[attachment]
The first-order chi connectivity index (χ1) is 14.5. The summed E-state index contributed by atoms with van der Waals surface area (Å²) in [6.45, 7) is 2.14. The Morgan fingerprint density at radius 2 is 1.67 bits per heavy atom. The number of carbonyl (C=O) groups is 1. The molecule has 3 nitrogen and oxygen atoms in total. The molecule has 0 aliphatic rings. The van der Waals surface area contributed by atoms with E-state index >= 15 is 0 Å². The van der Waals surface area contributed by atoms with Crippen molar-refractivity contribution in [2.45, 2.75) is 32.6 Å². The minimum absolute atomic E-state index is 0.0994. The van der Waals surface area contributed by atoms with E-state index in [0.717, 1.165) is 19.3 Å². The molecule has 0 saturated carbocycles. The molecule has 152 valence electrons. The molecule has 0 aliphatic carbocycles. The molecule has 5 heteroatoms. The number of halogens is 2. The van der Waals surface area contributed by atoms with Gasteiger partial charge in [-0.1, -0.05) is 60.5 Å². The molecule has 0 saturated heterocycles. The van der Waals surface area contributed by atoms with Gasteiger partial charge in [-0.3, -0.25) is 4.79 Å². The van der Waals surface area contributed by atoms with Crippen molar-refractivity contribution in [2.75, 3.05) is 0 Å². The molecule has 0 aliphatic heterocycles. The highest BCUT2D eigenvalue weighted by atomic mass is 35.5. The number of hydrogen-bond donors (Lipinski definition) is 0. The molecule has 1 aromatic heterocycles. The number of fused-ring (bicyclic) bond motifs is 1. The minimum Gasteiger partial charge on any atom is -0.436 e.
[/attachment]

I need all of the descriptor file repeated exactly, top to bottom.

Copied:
The first-order chi connectivity index (χ1) is 14.5. The summed E-state index contributed by atoms with van der Waals surface area (Å²) in [6.45, 7) is 2.14. The Morgan fingerprint density at radius 2 is 1.67 bits per heavy atom. The number of carbonyl (C=O) groups is 1. The molecule has 3 nitrogen and oxygen atoms in total. The molecule has 0 aliphatic rings. The van der Waals surface area contributed by atoms with E-state index >= 15 is 0 Å². The van der Waals surface area contributed by atoms with Crippen molar-refractivity contribution in [2.45, 2.75) is 32.6 Å². The minimum absolute atomic E-state index is 0.0994. The van der Waals surface area contributed by atoms with E-state index in [0.717, 1.165) is 19.3 Å². The molecule has 0 saturated carbocycles. The molecule has 152 valence electrons. The molecule has 0 aliphatic carbocycles. The molecule has 5 heteroatoms. The number of halogens is 2. The van der Waals surface area contributed by atoms with Gasteiger partial charge in [-0.1, -0.05) is 60.5 Å². The molecule has 0 saturated heterocycles. The van der Waals surface area contributed by atoms with Gasteiger partial charge in [-0.3, -0.25) is 4.79 Å². The van der Waals surface area contributed by atoms with Crippen molar-refractivity contribution in [2.75, 3.05) is 0 Å². The molecule has 0 aliphatic heterocycles. The highest BCUT2D eigenvalue weighted by atomic mass is 35.5. The number of hydrogen-bond donors (Lipinski definition) is 0. The molecule has 1 aromatic heterocycles. The number of fused-ring (bicyclic) bond motifs is 1. The minimum Gasteiger partial charge on any atom is -0.436 e.